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It’s a real shame that I’ve been writing like crazy, praising the music of acts from all possible corners of the world, when I merely have to look into the very heart of the scene in my own hometown of Varna, in order to find real metal greatness. I’ve long since reviewed this act for my site, but I haven’t found the time to drop a few lines about them on the archives here… It’s high time, the Lord of the Underworlds says.
The band under scrutiny here are the oldest metal band in Bulgaria having started their career around 1986. I saw many of their concerts including the one in 1988 in September, several days before the beginning of the new school year and less than two months after the Russian titans Kruiz shook the Black Sea Coast with their metal hymns. On that day the Hades team gave all-instrumental rendition of nearly their entire catalogue to standing ovations. An amazing feat which was actually caused by the vocalist Pavlin Neichev’s sudden departure, merely a month before the aforementioned concert. Soon it was all over for the others as well as they had to join the Bulgarian Army for the obligatory two-year service.
I never got to know the band personally, which is a shame I have to admit, the way I did the other great speed/thrash metal outfit from Eastern Bulgaria, Ira Deum; so I tried to figure what took the guys so long to come back in the game, and we’re talking more than twenty fucking years. Yes, I know, the boring 9-5 job duties, the struggle to survive in the hostile post-socialist environment, and only God knows what other crap; all this must have added up to the band members’ disillusionment and a lack of inspiration. But comes 2010 and literally out of the blue comes this compilation album. Most of the tracks sound familiar since I still keep the cassettes from the good old days where some of these numbers can still be heard. However, this collection comes with a great sound quality with some of the compositions tweaked around in order to match the higher production demands of the time.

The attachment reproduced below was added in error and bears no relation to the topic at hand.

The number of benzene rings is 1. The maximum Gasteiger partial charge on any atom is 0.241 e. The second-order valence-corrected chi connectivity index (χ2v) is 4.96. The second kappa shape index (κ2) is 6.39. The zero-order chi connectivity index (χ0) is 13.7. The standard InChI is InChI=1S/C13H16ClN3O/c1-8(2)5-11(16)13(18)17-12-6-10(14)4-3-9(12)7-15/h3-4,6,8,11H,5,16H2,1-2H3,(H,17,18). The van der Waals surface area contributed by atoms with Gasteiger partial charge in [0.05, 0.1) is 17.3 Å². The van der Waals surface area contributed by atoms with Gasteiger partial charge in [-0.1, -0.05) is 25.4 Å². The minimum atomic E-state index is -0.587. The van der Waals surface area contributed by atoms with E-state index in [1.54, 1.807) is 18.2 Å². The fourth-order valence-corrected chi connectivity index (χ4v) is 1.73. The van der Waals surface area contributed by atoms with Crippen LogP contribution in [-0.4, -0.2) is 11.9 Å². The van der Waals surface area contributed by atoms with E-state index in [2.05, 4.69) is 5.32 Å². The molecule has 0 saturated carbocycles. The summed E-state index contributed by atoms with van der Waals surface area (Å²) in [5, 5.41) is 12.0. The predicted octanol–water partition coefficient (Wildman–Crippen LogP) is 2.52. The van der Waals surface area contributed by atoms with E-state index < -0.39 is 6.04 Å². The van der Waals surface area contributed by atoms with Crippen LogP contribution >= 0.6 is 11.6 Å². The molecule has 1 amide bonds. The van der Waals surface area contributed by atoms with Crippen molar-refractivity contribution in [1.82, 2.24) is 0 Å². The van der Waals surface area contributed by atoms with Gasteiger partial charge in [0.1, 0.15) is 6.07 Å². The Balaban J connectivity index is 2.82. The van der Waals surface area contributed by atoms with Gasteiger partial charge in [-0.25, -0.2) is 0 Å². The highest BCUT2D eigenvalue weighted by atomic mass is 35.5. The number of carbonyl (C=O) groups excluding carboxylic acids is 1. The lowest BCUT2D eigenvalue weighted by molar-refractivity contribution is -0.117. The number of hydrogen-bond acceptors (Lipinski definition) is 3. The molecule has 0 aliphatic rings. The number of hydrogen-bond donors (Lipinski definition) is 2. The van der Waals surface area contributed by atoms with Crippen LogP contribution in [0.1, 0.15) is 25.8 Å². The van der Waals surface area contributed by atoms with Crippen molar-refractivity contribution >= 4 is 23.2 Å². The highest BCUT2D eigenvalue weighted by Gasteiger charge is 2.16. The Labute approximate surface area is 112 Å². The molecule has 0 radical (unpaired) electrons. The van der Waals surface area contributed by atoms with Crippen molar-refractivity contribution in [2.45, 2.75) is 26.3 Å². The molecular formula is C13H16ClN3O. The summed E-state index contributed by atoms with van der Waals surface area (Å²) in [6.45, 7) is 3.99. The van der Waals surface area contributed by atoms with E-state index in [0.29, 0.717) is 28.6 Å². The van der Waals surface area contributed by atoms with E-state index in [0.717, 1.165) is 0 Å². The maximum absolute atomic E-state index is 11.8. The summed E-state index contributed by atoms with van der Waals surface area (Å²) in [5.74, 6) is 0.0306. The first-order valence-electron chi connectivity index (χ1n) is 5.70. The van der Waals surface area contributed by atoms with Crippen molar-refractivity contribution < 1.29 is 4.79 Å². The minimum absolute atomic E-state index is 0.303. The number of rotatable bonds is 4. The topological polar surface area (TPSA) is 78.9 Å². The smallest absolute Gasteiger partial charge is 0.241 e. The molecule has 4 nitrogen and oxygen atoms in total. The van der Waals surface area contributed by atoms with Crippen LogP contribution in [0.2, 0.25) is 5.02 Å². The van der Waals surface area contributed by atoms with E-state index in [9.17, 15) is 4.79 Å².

It was such a delight to find these 13 tracks closing on over an hour that it took me a while before being able to appreciate them for what they are, in a more objective less biased manner I mean, once all the flooding memories of those crazy times have passed. But even without the nostalgic value attached to it this opus is nothing short of outstanding. It makes me realize what great musicians we had back them, matching every single Shrapnel practitioner, and some more. Cause this is very guitar-oriented music, a shredfest of the highest order from beginning to end. The imposing operatic intro of the opening “Hades” can hardly disguise the speed/thrashing “carnage” that follows the band moshing with all the vigour they can muster with superb blazing leads flying around courtesy of Vladimir Jambazov, the ultimate Bulgarian guitar wizard. “Let the Day Be” tones it down with a more laid-back speed metal delivery, and “Heavy Chains” shatters the environment with seismic volcanic riffs before impetuous gallops bring things back within the speedy norms. “Crusaders” also tries to conceal its vigorous speed/thrashing nature with a portion of tender balladisms, but this is a fast-paced rifforama at its most shining best. “Fireborn” is an epic galloper with echoes of Attacker, and “Heaven & Hell” is of course a Black Sabbath cover… kidding here, this is the next in line hard-hitting thrasher the shreds acquiring more serious progressive shades not without the help of Jambazov whose dazzling fretwork is pure Tony Macalpine and Jason Becker.